Sokrat Maksimovich Vorobiev (St. Petersburg 1817 - Turmont Kovno Province, Lithuania 1888)

View of the Entrance to the Andronikov Monastery, Moscow


watercolour and pencil on paper
37.2 x 54 cm (14⅝ x 21¼ in)




In this work, Sokrat Maksimovich Vorobiev depicts the view of the entrance to the Saviour of Andronikov Monastery. Although the Monastery is depicted to the right of the image, it is still the focal point of the piece and its walls draw the viewer’s eye to the main structure of the building. Despite the monastery’s location in Moscow, the landscape is particularly rural, almost rustic, and the artist has tried to convey the hustle and bustle of everyday life in Moscow. Vorobiev utilises a monochromatic palette, making the most of watercolour and pencil, a highly popular medium for capturing topographical subject matter. Moreover, the grandeur of the building in the background is juxtaposed with the more simple architectural structure of the monastery. One can see from a photo of the gate today that Vorobiev has altered the layout of the gate, in order to give a more panoramic view of the entrance.

The monastery was named after its first prior, Andronik, a disciple of St. Sergius. Located within the grounds of the monastery is the church consecrated to the Icon of the Saviour, which is considered to be the earliest surviving monument in Moscow. ‘The structure of the monastery is thought to be the most ornamental to be found in Muscovy. It has also been suggested that this design, with an octagon of kokoshniki, serving as a visual transition from the central cube to the drum is a prototype for Moscow’s tower churches in the 16th Century.’¹ The monastery is also famous for being the place where Andrei Rublev (c.1360-1427/30), considered the greatest medieval Russian painter of Orthodox icons and frescoes, spent the last years of his life; the monastery contains his last work.

Vorobiev was the son of a renowned painter, Maxim Nikiforovich Vorobiev (1787-1855). At the age of sixteen, Vorobiev joined the Academy of Fine Arts in St. Petersburg where he studied landscape and perspective painting. In the summer of 1838, he won a gold medal for his painting, View of the Manor Fall Count AH Benkendorf near Revel. In 1839 he went abroad. In Italy, he lived and worked in Rome and its environs. He also travelled to Naples and then to Sicily, where he settled in Palermo. Whilst in Sicily, Vorobiev was commissioned to create an album of Italian views by Emperor Nicholas I (1716-1855), which like the present work often feature figures milling about a notable building or monument.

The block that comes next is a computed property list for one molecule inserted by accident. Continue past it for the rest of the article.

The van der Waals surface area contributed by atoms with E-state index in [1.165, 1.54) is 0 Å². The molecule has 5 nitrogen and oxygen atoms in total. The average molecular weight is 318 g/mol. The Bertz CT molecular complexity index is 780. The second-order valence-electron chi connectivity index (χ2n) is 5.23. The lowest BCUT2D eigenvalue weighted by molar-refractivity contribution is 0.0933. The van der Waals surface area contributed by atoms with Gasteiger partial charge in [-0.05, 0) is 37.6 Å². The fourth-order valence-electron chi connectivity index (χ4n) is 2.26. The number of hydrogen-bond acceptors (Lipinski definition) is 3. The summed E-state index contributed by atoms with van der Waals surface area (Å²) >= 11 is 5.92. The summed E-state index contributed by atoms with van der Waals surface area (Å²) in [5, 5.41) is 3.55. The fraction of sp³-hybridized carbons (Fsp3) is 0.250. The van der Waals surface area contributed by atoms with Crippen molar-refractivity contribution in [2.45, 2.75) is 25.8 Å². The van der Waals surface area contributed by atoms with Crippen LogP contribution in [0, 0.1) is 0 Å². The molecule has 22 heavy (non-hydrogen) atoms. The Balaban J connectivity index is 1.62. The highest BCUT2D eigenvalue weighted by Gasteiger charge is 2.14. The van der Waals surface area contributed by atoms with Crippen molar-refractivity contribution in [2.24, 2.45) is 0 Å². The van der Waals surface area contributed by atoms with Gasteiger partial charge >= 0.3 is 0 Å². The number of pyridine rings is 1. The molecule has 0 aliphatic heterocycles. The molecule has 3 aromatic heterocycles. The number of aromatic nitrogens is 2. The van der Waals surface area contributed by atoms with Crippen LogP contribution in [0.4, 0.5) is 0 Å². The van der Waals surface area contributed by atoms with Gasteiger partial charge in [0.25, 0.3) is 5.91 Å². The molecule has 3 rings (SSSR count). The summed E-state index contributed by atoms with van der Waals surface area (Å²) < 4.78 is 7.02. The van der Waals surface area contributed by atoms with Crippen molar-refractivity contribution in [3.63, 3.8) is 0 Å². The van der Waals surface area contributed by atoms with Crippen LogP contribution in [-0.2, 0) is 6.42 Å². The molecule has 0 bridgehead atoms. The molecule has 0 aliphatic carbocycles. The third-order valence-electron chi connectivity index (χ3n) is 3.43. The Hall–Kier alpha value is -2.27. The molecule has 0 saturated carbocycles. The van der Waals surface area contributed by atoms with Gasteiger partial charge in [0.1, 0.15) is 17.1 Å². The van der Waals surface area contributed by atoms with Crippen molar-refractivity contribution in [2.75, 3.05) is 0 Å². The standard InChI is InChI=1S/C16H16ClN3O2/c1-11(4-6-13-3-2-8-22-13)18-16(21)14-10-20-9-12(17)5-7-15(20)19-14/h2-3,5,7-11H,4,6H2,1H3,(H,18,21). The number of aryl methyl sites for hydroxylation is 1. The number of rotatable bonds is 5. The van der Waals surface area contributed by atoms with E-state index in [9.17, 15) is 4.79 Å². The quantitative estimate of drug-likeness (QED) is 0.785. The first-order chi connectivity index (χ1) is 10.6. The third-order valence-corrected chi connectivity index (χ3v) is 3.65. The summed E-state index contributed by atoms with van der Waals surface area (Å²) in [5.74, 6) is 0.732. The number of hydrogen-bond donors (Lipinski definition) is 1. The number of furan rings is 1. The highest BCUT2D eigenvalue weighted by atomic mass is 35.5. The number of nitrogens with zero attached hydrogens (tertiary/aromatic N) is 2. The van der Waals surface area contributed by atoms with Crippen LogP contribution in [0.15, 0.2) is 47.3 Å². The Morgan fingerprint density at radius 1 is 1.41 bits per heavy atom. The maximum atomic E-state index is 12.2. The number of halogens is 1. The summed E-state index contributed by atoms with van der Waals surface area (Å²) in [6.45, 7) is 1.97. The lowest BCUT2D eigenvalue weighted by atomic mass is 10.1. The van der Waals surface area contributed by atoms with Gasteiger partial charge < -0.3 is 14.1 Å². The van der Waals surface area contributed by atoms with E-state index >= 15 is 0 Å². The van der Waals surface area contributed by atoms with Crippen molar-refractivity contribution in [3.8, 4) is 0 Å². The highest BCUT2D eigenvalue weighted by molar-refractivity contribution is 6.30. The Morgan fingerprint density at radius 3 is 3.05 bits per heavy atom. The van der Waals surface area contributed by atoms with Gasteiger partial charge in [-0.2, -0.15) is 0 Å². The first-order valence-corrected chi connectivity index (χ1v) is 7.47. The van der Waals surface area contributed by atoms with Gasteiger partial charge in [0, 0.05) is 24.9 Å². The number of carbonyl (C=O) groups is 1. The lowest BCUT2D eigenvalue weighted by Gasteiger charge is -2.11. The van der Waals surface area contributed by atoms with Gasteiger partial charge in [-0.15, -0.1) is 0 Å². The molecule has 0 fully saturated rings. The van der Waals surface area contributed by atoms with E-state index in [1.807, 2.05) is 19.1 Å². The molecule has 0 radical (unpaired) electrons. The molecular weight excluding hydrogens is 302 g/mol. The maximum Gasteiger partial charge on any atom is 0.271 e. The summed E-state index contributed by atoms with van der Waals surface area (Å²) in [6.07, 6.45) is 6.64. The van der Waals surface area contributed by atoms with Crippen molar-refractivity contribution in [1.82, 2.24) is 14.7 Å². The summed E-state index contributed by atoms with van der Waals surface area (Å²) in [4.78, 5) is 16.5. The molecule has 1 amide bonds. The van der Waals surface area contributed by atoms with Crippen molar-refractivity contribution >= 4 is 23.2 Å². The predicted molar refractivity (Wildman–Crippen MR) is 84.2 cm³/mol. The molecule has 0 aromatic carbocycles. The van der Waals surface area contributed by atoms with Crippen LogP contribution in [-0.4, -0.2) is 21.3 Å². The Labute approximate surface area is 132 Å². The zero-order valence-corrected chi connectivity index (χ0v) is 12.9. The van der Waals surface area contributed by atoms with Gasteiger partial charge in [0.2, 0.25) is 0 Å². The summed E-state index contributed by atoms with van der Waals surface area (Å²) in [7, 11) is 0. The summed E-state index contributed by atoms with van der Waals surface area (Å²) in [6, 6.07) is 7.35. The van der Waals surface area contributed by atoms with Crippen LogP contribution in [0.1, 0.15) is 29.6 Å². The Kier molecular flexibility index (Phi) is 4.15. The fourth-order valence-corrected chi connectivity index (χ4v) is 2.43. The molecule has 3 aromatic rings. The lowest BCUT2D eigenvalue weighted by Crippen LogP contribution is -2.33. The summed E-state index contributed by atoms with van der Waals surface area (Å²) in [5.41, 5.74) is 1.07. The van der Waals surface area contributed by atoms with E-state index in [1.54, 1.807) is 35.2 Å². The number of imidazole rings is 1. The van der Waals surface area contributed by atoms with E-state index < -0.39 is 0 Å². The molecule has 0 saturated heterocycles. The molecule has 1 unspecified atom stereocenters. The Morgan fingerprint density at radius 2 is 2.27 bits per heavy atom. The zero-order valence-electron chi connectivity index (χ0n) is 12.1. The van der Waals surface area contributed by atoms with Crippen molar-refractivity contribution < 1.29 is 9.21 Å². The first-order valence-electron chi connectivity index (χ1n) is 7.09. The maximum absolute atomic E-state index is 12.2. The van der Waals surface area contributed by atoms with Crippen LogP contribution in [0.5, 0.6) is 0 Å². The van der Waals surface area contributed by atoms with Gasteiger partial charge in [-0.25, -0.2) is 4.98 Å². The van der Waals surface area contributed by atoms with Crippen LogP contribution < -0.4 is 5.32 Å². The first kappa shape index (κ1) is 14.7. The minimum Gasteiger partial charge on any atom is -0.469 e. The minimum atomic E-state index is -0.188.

In 1846, the artist decided to return to Russia and in that same year he was elected an academician for art and knowledge in landscape painting. A year later he travelled to Italy once more, and to various other European countries including France, Germany and Switzerland. After three years abroad, Vorobiev returned to St. Petersburg and in 1852 created a series of paintings depicting the suburbs of St. Petersburg, and participated in a number of exhibitions.

Following the death of his father in 1855, Vorobiev became a professor at the Academy where he continued to take his father’s classes specialising in landscape painting. Although he subsequently abandoned teaching in 1872, he taught and influenced many well known masters of landscape in the second half of the nineteenth century, such as Ivan Ivanovich Shishkin, Julius Sergius von Klever (1850-1924) and Ivan Meshcherskiy (1834-1902). Vorobiev was one of the leading masters of landscape painting during the mid-nineteenth century; the majority of his later work comprises views of the western provinces of Russia.

¹ Brumfield, W.C., Landmarks of Russian Architecture: A Photographic Survey, (Gordon and Breach Science Publishers, Amsterdam, 1997), p. 67.